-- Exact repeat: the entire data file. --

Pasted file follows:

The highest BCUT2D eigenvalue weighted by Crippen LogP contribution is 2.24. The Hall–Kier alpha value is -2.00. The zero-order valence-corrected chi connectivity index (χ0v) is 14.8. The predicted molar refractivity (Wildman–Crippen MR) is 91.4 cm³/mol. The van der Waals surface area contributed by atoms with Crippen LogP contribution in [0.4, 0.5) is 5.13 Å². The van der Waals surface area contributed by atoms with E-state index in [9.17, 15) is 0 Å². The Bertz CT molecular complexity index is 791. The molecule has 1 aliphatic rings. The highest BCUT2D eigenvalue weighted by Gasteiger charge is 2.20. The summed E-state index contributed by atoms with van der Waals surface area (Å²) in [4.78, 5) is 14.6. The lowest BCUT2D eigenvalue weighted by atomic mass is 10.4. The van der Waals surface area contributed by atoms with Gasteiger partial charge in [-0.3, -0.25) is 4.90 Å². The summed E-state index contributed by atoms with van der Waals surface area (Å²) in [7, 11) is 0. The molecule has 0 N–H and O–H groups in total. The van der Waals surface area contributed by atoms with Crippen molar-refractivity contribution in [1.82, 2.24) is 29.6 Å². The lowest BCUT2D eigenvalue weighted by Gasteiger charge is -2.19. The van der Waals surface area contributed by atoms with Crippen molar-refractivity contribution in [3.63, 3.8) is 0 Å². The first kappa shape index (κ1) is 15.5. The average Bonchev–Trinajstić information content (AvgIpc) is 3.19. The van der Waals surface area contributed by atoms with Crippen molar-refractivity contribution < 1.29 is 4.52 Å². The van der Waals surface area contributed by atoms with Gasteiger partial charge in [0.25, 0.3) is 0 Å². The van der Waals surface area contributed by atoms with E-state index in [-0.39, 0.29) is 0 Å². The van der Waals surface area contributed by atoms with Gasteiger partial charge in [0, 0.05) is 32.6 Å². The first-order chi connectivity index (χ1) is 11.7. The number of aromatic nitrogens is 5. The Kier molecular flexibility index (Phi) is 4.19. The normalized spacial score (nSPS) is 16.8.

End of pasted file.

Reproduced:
The highest BCUT2D eigenvalue weighted by Crippen LogP contribution is 2.24. The Hall–Kier alpha value is -2.00. The zero-order valence-corrected chi connectivity index (χ0v) is 14.8. The predicted molar refractivity (Wildman–Crippen MR) is 91.4 cm³/mol. The van der Waals surface area contributed by atoms with Crippen LogP contribution in [0.4, 0.5) is 5.13 Å². The van der Waals surface area contributed by atoms with E-state index in [9.17, 15) is 0 Å². The Bertz CT molecular complexity index is 791. The molecule has 1 aliphatic rings. The highest BCUT2D eigenvalue weighted by Gasteiger charge is 2.20. The summed E-state index contributed by atoms with van der Waals surface area (Å²) in [4.78, 5) is 14.6. The lowest BCUT2D eigenvalue weighted by atomic mass is 10.4. The van der Waals surface area contributed by atoms with Gasteiger partial charge in [-0.3, -0.25) is 4.90 Å². The summed E-state index contributed by atoms with van der Waals surface area (Å²) in [7, 11) is 0. The molecule has 0 N–H and O–H groups in total. The van der Waals surface area contributed by atoms with Crippen molar-refractivity contribution in [1.82, 2.24) is 29.6 Å². The lowest BCUT2D eigenvalue weighted by Gasteiger charge is -2.19. The van der Waals surface area contributed by atoms with Crippen molar-refractivity contribution in [3.63, 3.8) is 0 Å². The first kappa shape index (κ1) is 15.5. The average Bonchev–Trinajstić information content (AvgIpc) is 3.19. The van der Waals surface area contributed by atoms with Crippen molar-refractivity contribution < 1.29 is 4.52 Å². The van der Waals surface area contributed by atoms with Gasteiger partial charge in [0.25, 0.3) is 0 Å². The van der Waals surface area contributed by atoms with E-state index in [-0.39, 0.29) is 0 Å². The van der Waals surface area contributed by atoms with Gasteiger partial charge in [0, 0.05) is 32.6 Å². The first-order chi connectivity index (χ1) is 11.7. The number of aromatic nitrogens is 5. The Kier molecular flexibility index (Phi) is 4.19. The normalized spacial score (nSPS) is 16.8.